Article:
Cystic Fibrosis (CF)


Cystic fibrosis (CF) is the most common life-shortening illness among whites in the United States. This disease affects more than 30,000 individuals in the United States1 and approximately 100,000 globally.2 Among people of northern European descent, the annual incidence of CF is 1 in 3500. Although multiple organs are affected, morbidity and mortality in persons with CF are caused primarily by pulmonary problems.1

The inheritance of CF is autosomal recessive.3 Mutations in the CFTR gene on chromosome 7 result in abnormalities of the cystic fibrosis transmembrane conductance regulator (CFTR) protein, which functions as a cyclic adenosine monophosphate (cAMP)-activated transmembrane chloride channel. Individuals with CF carry 2 mutant genes.4 

The CFTR gene encodes the CFTR protein, which is a channel protein found on the apical side of epithelial tissue. The protein is involved in the transport of chloride and bicarbonate across the apical surface of many secretory epithelial tissues, including those in the airways, sweat glands, gastrointestinal tract, pancreas, and vas deferens.2 Physiologically generated bicarbonate is involved in the activation of pancreatic enzyme activation and the correct unfolding of mucins in the airways, which is critical for protection against bacterial infection. In the lungs, chloride secretion and sodium absorption in the epithelial sodium channel, which are mediated by the CFTR protein, modulate airway surface hydration, which is necessary for ciliary function and antimicrobial protection.4 Defects in the CFTR protein result in surface dehydration and the formation of thick, viscous, mucopurulent secretions.2 

CFTR Mutations in Cystic Fibrosis

More than 2000 mutations in the CFTR gene have been identified; the F508del mutation is the most common. However, not all of these mutations are linked to the development of CF.5 Specific mutations in the CFTR gene have different effects on CFTR protein function and can cause various disease phenotypes.6 Data on the rarer mutations are insufficient to advise patients about their prognosis; however, some of them are associated with relatively mild manifestations of the disease.7 Mutations in the CFTR gene are now classified according to the type of dysfunction they cause, which can be defective protein translation, cell processing, or CFTR channel gating. Missense (single amino acid substitution) mutations comprise approximately 38.74%, frameshift (insertion or deletion) mutations 16.25%, splicing (incorrect intron splicing) mutations 10.93%, and nonsense (early codon termination) mutations 8.41% of all the CFTR mutations that have been identified globally. Mutations in the CFTR gene have been grouped into six main classes, each of which corresponds to a different type of CFTR protein dysfunction. The mutations in classes I through III are associated with more severe disease and those in classes IV through VI with milder disease.8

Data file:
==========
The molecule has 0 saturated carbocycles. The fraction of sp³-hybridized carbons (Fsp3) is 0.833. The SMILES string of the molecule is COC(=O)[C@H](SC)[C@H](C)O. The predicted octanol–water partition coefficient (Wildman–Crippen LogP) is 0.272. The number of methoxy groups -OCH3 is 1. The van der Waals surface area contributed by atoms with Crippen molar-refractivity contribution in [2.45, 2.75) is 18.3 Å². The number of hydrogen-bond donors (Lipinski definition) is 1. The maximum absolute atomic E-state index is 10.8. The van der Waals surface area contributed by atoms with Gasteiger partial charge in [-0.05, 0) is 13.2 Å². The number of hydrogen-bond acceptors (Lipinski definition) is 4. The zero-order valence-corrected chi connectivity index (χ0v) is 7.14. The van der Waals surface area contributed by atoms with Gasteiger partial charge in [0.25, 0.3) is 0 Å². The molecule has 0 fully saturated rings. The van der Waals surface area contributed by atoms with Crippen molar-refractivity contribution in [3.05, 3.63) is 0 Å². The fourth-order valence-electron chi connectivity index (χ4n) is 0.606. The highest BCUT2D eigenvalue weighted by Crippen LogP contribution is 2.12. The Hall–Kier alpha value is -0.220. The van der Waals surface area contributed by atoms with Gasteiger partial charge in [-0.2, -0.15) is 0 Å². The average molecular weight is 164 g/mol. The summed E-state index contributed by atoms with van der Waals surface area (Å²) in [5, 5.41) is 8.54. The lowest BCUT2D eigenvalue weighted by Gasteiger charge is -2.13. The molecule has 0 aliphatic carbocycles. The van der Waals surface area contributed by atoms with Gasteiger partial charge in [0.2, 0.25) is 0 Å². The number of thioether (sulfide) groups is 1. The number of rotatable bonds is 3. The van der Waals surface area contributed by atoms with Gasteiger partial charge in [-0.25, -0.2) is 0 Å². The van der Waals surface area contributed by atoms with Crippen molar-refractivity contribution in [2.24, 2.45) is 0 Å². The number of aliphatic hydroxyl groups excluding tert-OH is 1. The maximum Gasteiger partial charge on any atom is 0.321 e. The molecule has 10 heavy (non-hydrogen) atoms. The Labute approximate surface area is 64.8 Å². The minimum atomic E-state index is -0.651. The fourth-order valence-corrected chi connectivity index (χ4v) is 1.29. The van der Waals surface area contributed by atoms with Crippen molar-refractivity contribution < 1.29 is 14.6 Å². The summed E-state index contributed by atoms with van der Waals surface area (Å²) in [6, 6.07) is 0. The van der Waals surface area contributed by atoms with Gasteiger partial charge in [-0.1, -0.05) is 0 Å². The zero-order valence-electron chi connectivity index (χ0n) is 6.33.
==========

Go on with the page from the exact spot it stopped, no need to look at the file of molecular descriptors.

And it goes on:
Many individuals carry a gene associated with CF yet have no symptoms. CF is diagnosed in most children by the age of 2 years as a consequence of the widespread practice of newborn screening in the United States. In a small percentage of people, the illness is not discovered until they are 18 years of age or older. The condition is usually relatively mild in these individuals.9 

The “low volume” concept is the most widely recognized explanation for airway disease in CF. Mucociliary clearance, an innate defensive system of the lungs, fails when the volume of airway surface fluids is diminished. The failure of mucociliary clearance prevents the efficient removal of inhaled germs. In addition, the inflammatory response to infection is exaggerated. Abnormalities of the composition of mucus may also play a role. Although there is some debate regarding this observation, the airway is not infected and presumably not inflamed at birth. The abnormalities of CF previously described eventually result in permanent airway impairment, with bronchiectasis and respiratory failure, in most individuals. Other organs with an epithelial lining may also be affected by ion and water imbalances.7,10,11 

References

  1. Brown SD, White R, Tobin P. Keep them breathing: cystic fibrosis pathophysiology, diagnosis, and treatment. JAAPA. 2017;30(5):23-27. doi:10.1097/01.JAA.0000515540.36581.92
  2. Shteinberg M, Haq IJ, Polineni D, Davies JC. Cystic fibrosis. Lancet. 2021;397(10290):2195-2211. doi:10.1016/S0140-6736(20)32542-3
  3. Rowe SM, Miller S, Sorscher EJ. Cystic fibrosis. N Engl J Med. 2005;352(19):1992- 2001. doi:10.1056/NEJMra043184
  4. Yu E, Sharma S. Cystic fibrosis. In: StatPearls [Internet]. Treasure Island, FL: StatPearls Publishing; 2021. Accessed January 6, 2022.
  5. De Boeck K. Cystic fibrosis in the year 2020: a disease with a new face. Acta Paediatr. 2020;109(5):893-899. doi:10.1111/apa.15155
  6. Davies JC, Alton EW, Bush A. Cystic fibrosis | The BMJ. BMJ. 2007;335:1255-1259. doi:10.1136/bmj.39391.713229 AD 
  7. Naehrig S, Chao CM, Naehrlich L. Cystic fibrosis. Dtsch Arztebl Int. 2017;114(33-34):564-574. doi:10.3238/arztebl.2017.0564 
  8. Chen Q, Shen Y, Zheng J. A review of cystic fibrosis: basic and clinical aspects. Animal Model Exp Med. 2021;4(3):220-232. doi:10.1002/ame2.12180
  9. Hadjiliadis D, Harron Jr PF, Zieve D. Cystic fibrosis: MedlinePlus Medical Encyclopedia. Accessed January 6, 2022. 
  10. Gibson RL, Burns JL, Ramsey BW. Pathophysiology and management of pulmonary infections in cystic fibrosis. Am J Respir Crit Care Med. 2003;168(8):918-951. doi:10.1164/rccm.200304-505SO
  11. Matsui H, Grubb BR, Tarran R, et al. Evidence for periciliary liquid layer depletion, not abnormal ion composition, in the pathogenesis of cystic fibrosis airways disease – PubMed (nih.gov). Cell. 1998;95(7):1005-1015. doi:10.1016/s0092-8674(00)81724-9

Reviewed by Debjyoti Talukdar, MD, on 1/9/2022.

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